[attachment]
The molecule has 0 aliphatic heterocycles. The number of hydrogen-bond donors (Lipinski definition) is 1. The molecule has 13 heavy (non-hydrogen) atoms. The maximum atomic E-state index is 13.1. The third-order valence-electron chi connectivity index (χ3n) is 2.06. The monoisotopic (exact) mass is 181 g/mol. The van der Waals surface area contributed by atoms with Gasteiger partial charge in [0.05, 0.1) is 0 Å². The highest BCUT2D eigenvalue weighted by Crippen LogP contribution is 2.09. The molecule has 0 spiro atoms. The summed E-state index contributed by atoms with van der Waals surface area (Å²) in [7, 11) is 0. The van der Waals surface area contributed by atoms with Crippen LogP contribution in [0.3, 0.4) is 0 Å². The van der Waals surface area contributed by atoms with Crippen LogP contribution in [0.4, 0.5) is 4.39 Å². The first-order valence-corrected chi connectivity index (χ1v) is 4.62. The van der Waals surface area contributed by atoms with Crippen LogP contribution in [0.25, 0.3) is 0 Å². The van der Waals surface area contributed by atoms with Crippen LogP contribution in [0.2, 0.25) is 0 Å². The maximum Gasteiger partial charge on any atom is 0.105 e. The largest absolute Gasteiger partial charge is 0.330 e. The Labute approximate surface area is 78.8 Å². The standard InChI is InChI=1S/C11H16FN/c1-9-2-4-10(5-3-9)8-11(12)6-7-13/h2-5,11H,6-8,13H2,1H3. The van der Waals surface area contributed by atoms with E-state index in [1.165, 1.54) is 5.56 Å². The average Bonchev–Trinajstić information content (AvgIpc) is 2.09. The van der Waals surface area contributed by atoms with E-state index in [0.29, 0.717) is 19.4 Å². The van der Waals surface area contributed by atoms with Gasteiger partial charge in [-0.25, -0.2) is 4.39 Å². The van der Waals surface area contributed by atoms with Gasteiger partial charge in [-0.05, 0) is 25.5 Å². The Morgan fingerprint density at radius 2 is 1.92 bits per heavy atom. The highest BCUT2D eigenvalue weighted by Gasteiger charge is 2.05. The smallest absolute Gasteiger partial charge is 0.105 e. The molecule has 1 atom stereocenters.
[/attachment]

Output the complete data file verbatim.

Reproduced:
The molecule has 0 aliphatic heterocycles. The number of hydrogen-bond donors (Lipinski definition) is 1. The molecule has 13 heavy (non-hydrogen) atoms. The maximum atomic E-state index is 13.1. The third-order valence-electron chi connectivity index (χ3n) is 2.06. The monoisotopic (exact) mass is 181 g/mol. The van der Waals surface area contributed by atoms with Gasteiger partial charge in [0.05, 0.1) is 0 Å². The highest BCUT2D eigenvalue weighted by Crippen LogP contribution is 2.09. The molecule has 0 spiro atoms. The summed E-state index contributed by atoms with van der Waals surface area (Å²) in [7, 11) is 0. The van der Waals surface area contributed by atoms with Crippen LogP contribution in [0.3, 0.4) is 0 Å². The van der Waals surface area contributed by atoms with Crippen LogP contribution in [0.4, 0.5) is 4.39 Å². The first-order valence-corrected chi connectivity index (χ1v) is 4.62. The van der Waals surface area contributed by atoms with Crippen LogP contribution in [0.25, 0.3) is 0 Å². The van der Waals surface area contributed by atoms with Crippen LogP contribution in [0.2, 0.25) is 0 Å². The maximum Gasteiger partial charge on any atom is 0.105 e. The largest absolute Gasteiger partial charge is 0.330 e. The Labute approximate surface area is 78.8 Å². The standard InChI is InChI=1S/C11H16FN/c1-9-2-4-10(5-3-9)8-11(12)6-7-13/h2-5,11H,6-8,13H2,1H3. The van der Waals surface area contributed by atoms with E-state index in [1.165, 1.54) is 5.56 Å². The average Bonchev–Trinajstić information content (AvgIpc) is 2.09. The van der Waals surface area contributed by atoms with E-state index in [0.29, 0.717) is 19.4 Å². The van der Waals surface area contributed by atoms with Gasteiger partial charge in [-0.25, -0.2) is 4.39 Å². The van der Waals surface area contributed by atoms with Gasteiger partial charge in [-0.05, 0) is 25.5 Å². The Morgan fingerprint density at radius 2 is 1.92 bits per heavy atom. The highest BCUT2D eigenvalue weighted by Gasteiger charge is 2.05. The smallest absolute Gasteiger partial charge is 0.105 e. The molecule has 1 atom stereocenters.